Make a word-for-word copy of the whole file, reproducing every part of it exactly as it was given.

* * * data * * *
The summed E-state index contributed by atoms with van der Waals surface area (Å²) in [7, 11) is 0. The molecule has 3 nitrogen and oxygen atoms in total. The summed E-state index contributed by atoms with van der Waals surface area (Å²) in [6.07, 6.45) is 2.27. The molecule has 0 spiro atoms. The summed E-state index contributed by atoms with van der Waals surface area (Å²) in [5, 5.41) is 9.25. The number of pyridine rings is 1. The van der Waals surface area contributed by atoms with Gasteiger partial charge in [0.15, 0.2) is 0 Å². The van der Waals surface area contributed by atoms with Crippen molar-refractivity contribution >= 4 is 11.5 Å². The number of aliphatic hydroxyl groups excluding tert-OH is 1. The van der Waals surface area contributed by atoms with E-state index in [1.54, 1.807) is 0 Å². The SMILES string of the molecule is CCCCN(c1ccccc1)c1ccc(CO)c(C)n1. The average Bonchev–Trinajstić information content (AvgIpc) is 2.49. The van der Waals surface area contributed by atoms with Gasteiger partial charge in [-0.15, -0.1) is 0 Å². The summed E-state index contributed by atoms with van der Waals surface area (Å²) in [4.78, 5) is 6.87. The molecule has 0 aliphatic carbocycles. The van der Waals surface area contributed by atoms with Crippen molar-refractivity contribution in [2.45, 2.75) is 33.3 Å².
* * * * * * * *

The summed E-state index contributed by atoms with van der Waals surface area (Å²) in [7, 11) is 0. The molecule has 3 nitrogen and oxygen atoms in total. The summed E-state index contributed by atoms with van der Waals surface area (Å²) in [6.07, 6.45) is 2.27. The molecule has 0 spiro atoms. The summed E-state index contributed by atoms with van der Waals surface area (Å²) in [5, 5.41) is 9.25. The number of pyridine rings is 1. The van der Waals surface area contributed by atoms with Gasteiger partial charge in [0.15, 0.2) is 0 Å². The van der Waals surface area contributed by atoms with Crippen molar-refractivity contribution >= 4 is 11.5 Å². The number of aliphatic hydroxyl groups excluding tert-OH is 1. The van der Waals surface area contributed by atoms with E-state index in [1.54, 1.807) is 0 Å². The SMILES string of the molecule is CCCCN(c1ccccc1)c1ccc(CO)c(C)n1. The average Bonchev–Trinajstić information content (AvgIpc) is 2.49. The van der Waals surface area contributed by atoms with Gasteiger partial charge in [-0.15, -0.1) is 0 Å². The summed E-state index contributed by atoms with van der Waals surface area (Å²) in [4.78, 5) is 6.87. The molecule has 0 aliphatic carbocycles. The van der Waals surface area contributed by atoms with Crippen molar-refractivity contribution in [2.45, 2.75) is 33.3 Å².